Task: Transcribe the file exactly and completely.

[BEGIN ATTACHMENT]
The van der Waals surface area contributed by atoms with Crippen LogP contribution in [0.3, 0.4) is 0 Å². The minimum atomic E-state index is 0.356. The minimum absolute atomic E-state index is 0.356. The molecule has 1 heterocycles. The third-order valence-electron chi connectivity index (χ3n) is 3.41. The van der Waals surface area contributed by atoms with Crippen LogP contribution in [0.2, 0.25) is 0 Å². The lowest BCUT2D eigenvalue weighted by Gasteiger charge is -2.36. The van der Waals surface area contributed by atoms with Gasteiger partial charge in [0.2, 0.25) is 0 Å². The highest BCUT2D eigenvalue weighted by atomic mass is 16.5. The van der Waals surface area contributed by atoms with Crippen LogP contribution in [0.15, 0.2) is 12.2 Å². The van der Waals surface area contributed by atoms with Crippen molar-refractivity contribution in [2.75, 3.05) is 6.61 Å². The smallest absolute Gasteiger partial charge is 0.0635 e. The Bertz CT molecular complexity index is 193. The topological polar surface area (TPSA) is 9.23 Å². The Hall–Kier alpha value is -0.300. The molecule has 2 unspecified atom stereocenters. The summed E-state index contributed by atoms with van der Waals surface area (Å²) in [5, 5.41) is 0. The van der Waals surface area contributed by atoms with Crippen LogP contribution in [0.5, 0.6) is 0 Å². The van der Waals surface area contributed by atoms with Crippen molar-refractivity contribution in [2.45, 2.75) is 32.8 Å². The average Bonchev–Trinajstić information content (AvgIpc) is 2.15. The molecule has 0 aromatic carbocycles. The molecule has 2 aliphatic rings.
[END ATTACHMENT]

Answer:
The van der Waals surface area contributed by atoms with Crippen LogP contribution in [0.3, 0.4) is 0 Å². The minimum atomic E-state index is 0.356. The minimum absolute atomic E-state index is 0.356. The molecule has 1 heterocycles. The third-order valence-electron chi connectivity index (χ3n) is 3.41. The van der Waals surface area contributed by atoms with Crippen LogP contribution in [0.2, 0.25) is 0 Å². The lowest BCUT2D eigenvalue weighted by Gasteiger charge is -2.36. The van der Waals surface area contributed by atoms with Gasteiger partial charge in [0.2, 0.25) is 0 Å². The highest BCUT2D eigenvalue weighted by atomic mass is 16.5. The van der Waals surface area contributed by atoms with Crippen LogP contribution in [0.15, 0.2) is 12.2 Å². The van der Waals surface area contributed by atoms with Crippen molar-refractivity contribution in [2.75, 3.05) is 6.61 Å². The smallest absolute Gasteiger partial charge is 0.0635 e. The Bertz CT molecular complexity index is 193. The topological polar surface area (TPSA) is 9.23 Å². The Hall–Kier alpha value is -0.300. The molecule has 2 unspecified atom stereocenters. The summed E-state index contributed by atoms with van der Waals surface area (Å²) in [5, 5.41) is 0. The van der Waals surface area contributed by atoms with Crippen LogP contribution in [0.5, 0.6) is 0 Å². The van der Waals surface area contributed by atoms with Crippen molar-refractivity contribution in [2.45, 2.75) is 32.8 Å². The average Bonchev–Trinajstić information content (AvgIpc) is 2.15. The molecule has 0 aromatic carbocycles. The molecule has 2 aliphatic rings.